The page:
Leading article: Generals still fighting the battles of the past

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The Independent Online

To call it a strategy, said Nicholas Soames, the arch-conservative MP, would be to overegg the pudding. And while there is probably not a lot that The Independent and Mr Soames would agree on in the normal run of things, we find it hard to better his description. The Prime Minister's National Security Strategy, unveiled in the House of Commons yesterday, was an old-fashioned mishmash of an agenda, thrown down in a rather take-it or leave-it fashion, in the apparent hope that MPs would appreciate its nutritional value.

Some individual ingredients may prove enriching. If Britain is to be serious about helping other people tackle their emergencies, then we need to be equipped to do this properly. To have a 1,000-strong civilian task force on standby, made up of emergency services, judges and others, is no bad thing. But we also have to ask what sort of crisis it is likely to be where police and judges – rather than troops and rescue workers – are needed at a moment's notice. Is a whole national security strategy required before the Government compiles a national register of people qualified and willing to become engaged?

We would also ask how much of this National Security Strategy has been designed to repair damage we ourselves have inflicted. At least some elements seem to presuppose a desperate post-conflict situation, such as Iraq. There is no doubt that, given the opportunity again, the British – like the Americans – would do a great deal very differently. Indeed, they might decide against mounting a military intervention at all. There is a whiff here of generals fighting the last war.

We are concerned, too, that other elements of the strategy represent a return to our old enemy, the "war on terror", by another name. The British public has been admirably responsible and slow to panic about the dangers presented by terrorism – domestic or international. This has remained true, even after the bombings and attempted bombings of 2005 in London, and the thwarted attacks in London and Glasgow last summer.

And in their early pronouncements, Mr Brown and the Home Secretary, Jacqui Smith, adopted a tone that, for the most part, was more measured than that of their predecessors, and so more suited to the national sangfroid. Regrettably, this linguistic restraint has not been matched by a similar legislative restraint. The Government is still intent on increasing the time a suspected terrorist may be held without trial, except that now it is part of a "strategy".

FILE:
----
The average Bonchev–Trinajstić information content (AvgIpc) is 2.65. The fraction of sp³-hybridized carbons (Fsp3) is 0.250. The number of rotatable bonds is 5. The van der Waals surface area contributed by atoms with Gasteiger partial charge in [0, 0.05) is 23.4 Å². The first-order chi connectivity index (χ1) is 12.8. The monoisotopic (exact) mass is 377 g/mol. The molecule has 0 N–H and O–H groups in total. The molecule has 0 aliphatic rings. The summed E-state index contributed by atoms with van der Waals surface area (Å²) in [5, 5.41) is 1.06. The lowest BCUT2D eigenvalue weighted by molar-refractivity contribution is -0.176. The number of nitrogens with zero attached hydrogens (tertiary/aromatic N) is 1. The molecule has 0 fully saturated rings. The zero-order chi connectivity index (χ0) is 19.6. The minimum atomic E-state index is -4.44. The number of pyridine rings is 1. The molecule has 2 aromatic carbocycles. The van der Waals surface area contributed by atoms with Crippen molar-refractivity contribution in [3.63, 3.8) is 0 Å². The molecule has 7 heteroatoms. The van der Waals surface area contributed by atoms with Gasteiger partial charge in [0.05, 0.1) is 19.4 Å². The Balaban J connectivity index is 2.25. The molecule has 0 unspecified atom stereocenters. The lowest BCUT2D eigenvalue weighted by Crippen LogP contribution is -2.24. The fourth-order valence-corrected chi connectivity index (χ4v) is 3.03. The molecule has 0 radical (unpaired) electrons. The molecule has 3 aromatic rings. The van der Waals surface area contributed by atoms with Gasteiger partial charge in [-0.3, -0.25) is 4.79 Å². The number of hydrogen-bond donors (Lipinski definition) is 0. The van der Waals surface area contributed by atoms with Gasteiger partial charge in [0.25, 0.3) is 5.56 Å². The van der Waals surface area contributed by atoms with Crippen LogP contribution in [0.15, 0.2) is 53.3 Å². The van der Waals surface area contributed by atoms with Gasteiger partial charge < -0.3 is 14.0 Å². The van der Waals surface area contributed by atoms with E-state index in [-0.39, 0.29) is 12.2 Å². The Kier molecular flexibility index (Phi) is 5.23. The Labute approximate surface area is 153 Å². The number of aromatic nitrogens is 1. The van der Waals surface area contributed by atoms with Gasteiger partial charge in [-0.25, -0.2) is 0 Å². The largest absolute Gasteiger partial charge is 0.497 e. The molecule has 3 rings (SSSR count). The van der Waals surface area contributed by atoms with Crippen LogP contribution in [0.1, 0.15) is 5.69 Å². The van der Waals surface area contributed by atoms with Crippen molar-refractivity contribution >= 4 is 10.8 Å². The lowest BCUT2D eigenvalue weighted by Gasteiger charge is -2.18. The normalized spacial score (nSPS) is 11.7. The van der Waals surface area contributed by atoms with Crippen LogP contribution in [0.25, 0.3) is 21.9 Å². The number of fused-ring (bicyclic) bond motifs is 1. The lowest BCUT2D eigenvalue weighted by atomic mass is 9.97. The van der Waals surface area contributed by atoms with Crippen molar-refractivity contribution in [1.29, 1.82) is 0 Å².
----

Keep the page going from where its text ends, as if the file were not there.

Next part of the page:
The scare tactics continue, too – so many thousand individuals being watched, so many dozen plots detected, so many mortal dangers out there. From today, though, the remedies are all part of this National Security Strategy. They include four new regional counter-terrorism units and four new regional intelligence units to help the police.

There is a good argument for a modern government to have something like the US National Security Council – a body that co-ordinates advisers and ministers. But there is greater space, and a clearer obvious purpose, for such a body in a presidential system than in our system of Parliament and Cabinet government.

This does not mean that Mr Brown's plan for a committee of expert outsiders will not add something to policy-making – though, as we learnt with Tony Blair, appointing advisers and heeding them are different things. Nor does it mean that a government should not consider periodically the diverse threats the country faces and review its priorities. But real life has a habit of overtaking the best laid plans – even plans with fancy names like the National Security Strategy. The whole construct is then revealed for what it is: nothing more than a political game.

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